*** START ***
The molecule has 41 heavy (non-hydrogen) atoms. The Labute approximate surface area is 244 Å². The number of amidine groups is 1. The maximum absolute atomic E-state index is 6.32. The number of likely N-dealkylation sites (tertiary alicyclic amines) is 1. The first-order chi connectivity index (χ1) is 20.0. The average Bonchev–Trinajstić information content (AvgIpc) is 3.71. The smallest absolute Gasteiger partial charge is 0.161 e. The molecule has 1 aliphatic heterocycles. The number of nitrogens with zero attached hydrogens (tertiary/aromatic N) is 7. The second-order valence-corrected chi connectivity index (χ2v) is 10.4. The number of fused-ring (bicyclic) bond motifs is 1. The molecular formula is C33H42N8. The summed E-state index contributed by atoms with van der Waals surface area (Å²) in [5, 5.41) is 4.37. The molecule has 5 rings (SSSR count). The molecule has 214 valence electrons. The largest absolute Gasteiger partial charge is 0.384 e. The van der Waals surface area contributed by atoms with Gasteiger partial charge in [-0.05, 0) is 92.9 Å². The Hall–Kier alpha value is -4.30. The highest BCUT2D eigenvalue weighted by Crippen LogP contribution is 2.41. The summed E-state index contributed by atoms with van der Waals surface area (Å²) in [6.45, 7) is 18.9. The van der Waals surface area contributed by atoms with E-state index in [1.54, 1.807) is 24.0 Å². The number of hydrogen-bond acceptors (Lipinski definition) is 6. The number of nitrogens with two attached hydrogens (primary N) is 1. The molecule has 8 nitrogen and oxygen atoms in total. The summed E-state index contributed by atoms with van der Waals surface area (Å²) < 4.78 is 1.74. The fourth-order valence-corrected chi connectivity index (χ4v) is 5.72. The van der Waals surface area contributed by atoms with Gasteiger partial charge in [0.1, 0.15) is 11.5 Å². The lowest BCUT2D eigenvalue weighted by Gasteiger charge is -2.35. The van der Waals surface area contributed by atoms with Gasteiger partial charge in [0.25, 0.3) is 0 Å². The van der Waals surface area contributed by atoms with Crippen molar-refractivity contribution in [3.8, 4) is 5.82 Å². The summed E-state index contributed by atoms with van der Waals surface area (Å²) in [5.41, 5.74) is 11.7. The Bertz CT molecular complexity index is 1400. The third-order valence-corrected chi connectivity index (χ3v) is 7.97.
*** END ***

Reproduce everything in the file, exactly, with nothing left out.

The molecule has 41 heavy (non-hydrogen) atoms. The Labute approximate surface area is 244 Å². The number of amidine groups is 1. The maximum absolute atomic E-state index is 6.32. The number of likely N-dealkylation sites (tertiary alicyclic amines) is 1. The first-order chi connectivity index (χ1) is 20.0. The average Bonchev–Trinajstić information content (AvgIpc) is 3.71. The smallest absolute Gasteiger partial charge is 0.161 e. The molecule has 1 aliphatic heterocycles. The number of nitrogens with zero attached hydrogens (tertiary/aromatic N) is 7. The second-order valence-corrected chi connectivity index (χ2v) is 10.4. The number of fused-ring (bicyclic) bond motifs is 1. The molecular formula is C33H42N8. The summed E-state index contributed by atoms with van der Waals surface area (Å²) in [5, 5.41) is 4.37. The molecule has 5 rings (SSSR count). The molecule has 214 valence electrons. The largest absolute Gasteiger partial charge is 0.384 e. The van der Waals surface area contributed by atoms with Gasteiger partial charge in [-0.05, 0) is 92.9 Å². The Hall–Kier alpha value is -4.30. The highest BCUT2D eigenvalue weighted by Crippen LogP contribution is 2.41. The summed E-state index contributed by atoms with van der Waals surface area (Å²) in [6.45, 7) is 18.9. The van der Waals surface area contributed by atoms with E-state index in [1.54, 1.807) is 24.0 Å². The number of hydrogen-bond acceptors (Lipinski definition) is 6. The number of nitrogens with two attached hydrogens (primary N) is 1. The molecule has 8 nitrogen and oxygen atoms in total. The summed E-state index contributed by atoms with van der Waals surface area (Å²) < 4.78 is 1.74. The fourth-order valence-corrected chi connectivity index (χ4v) is 5.72. The van der Waals surface area contributed by atoms with Gasteiger partial charge in [0.1, 0.15) is 11.5 Å². The lowest BCUT2D eigenvalue weighted by Gasteiger charge is -2.35. The van der Waals surface area contributed by atoms with Gasteiger partial charge in [0.25, 0.3) is 0 Å². The van der Waals surface area contributed by atoms with Crippen molar-refractivity contribution in [3.8, 4) is 5.82 Å². The summed E-state index contributed by atoms with van der Waals surface area (Å²) in [5.41, 5.74) is 11.7. The Bertz CT molecular complexity index is 1400. The third-order valence-corrected chi connectivity index (χ3v) is 7.97.